Civilians in smart mine fields not only face the danger of stepping on mines that have failed to self-destruct, but the danger of hundreds of those mines randomly self-destructing at unknown times.    

Because smart mines self-destruct, and do not last for an indefinite period of time, some nations might compensate by using greater numbers of mines and/or by using them repeatedly in the same area.    

The Landmine Protocol, in addition to self-destruct mechanisms on scatterable mines, requires a “self-deactivation” feature (a battery goes dead so the mine’s firing chain cannot be started, the mine becomes inert). But the protocol allows 120 days (17 weeks) before self-deactivation must occur. In warfare today, civilians often return to conflict zones in that period of time. And there is no guarantee that the batteries will in fact go dead in that period of time.    

It should also be noted that the restrictions on use of smart mines (such as reliability requirements) contained in the Landmine Protocol affect very few countries. Countries that are party to the protocol who haven’t already banned smart mines include the US, China, India, Pakistan, Finland, Israel, South Korea and Estonia.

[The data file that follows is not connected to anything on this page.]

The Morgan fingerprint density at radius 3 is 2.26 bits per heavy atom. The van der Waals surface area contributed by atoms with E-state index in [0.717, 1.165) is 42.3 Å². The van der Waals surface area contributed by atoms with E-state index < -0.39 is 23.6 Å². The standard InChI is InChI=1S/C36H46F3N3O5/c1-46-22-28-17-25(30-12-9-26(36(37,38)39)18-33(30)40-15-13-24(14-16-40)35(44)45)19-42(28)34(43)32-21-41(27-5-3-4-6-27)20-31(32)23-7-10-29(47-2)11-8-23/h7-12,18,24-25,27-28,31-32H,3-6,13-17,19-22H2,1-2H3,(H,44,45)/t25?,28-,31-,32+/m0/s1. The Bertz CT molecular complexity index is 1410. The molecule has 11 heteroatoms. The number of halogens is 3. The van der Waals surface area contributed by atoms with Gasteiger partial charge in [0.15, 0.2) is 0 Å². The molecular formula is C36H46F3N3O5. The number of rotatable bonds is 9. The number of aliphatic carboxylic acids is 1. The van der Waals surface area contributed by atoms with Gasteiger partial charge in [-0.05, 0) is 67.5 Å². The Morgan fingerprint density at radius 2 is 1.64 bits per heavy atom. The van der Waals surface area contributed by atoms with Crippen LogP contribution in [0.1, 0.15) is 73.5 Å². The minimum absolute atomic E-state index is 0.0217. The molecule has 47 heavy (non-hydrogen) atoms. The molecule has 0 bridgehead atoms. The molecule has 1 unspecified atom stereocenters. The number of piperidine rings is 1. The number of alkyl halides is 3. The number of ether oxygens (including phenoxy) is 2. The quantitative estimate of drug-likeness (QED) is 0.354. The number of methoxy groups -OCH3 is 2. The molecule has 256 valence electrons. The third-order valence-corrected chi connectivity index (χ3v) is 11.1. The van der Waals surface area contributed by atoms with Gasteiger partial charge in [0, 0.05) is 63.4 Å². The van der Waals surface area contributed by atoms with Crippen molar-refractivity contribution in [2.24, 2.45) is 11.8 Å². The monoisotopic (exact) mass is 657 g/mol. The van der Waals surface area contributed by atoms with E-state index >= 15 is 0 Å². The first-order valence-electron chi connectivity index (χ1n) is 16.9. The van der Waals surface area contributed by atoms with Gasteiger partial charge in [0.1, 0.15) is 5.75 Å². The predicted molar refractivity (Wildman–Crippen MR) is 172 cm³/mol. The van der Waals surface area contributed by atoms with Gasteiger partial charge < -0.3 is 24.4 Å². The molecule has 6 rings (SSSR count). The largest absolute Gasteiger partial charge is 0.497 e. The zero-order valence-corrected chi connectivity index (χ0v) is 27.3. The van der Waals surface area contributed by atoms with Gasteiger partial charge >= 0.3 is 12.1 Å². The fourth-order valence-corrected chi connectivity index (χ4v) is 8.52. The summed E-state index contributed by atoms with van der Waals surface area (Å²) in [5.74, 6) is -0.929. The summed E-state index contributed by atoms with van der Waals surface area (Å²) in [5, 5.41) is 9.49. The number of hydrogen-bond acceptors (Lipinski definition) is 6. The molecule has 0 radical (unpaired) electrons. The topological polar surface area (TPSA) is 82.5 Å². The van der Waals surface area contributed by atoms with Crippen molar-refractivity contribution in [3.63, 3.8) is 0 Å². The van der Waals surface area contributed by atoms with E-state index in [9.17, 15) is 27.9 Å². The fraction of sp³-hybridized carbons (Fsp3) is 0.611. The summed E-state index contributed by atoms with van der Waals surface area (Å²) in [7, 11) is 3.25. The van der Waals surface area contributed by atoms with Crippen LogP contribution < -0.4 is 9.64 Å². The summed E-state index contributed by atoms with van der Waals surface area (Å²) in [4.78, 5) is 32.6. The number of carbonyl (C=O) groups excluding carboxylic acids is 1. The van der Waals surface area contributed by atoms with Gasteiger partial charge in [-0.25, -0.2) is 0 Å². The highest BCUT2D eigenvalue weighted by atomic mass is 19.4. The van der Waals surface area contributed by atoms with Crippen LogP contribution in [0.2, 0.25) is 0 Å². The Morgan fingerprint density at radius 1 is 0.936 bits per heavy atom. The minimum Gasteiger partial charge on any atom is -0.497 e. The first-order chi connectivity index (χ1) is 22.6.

Smart mines will still deny land to civilians. Because they are usually remotely-delivered, smart mines are usually on the surface of the ground, not buried. The 10% or so of the mines that have failed to self-destruct (even if they have self-deactivated), and the mines that failed to arm when delivered (estimated at another 10%), will at least for a period of time be visible on the ground. Civilians will not enter the area, fearing that the visible mines are still dangerous. In many places, the mines will eventually be overgrown or otherwise obscured.    

A landmark study published in 1996 by the International Committee of the Red Cross cited the views of a military Group of Experts (more than 30 retired officers from about a dozen countries). With respect to smart mines, they concluded, “Because of the vast numbers [of mines] involved, and the complete absence of any [mine] marking, it is likely that the number of civilian casualties resulting from a large-scale strike with remotely delivered mines will greatly exceed the casualty rates seen with conventional minefields…. Even the doubtful benefit of self-destruction and self-deactivation at a later date will not prevent widespread casualties in the initial days after the strike. There is little doubt that the development of remotely delivered mines has increased the probability of a major rise in post-conflict mine casualties.”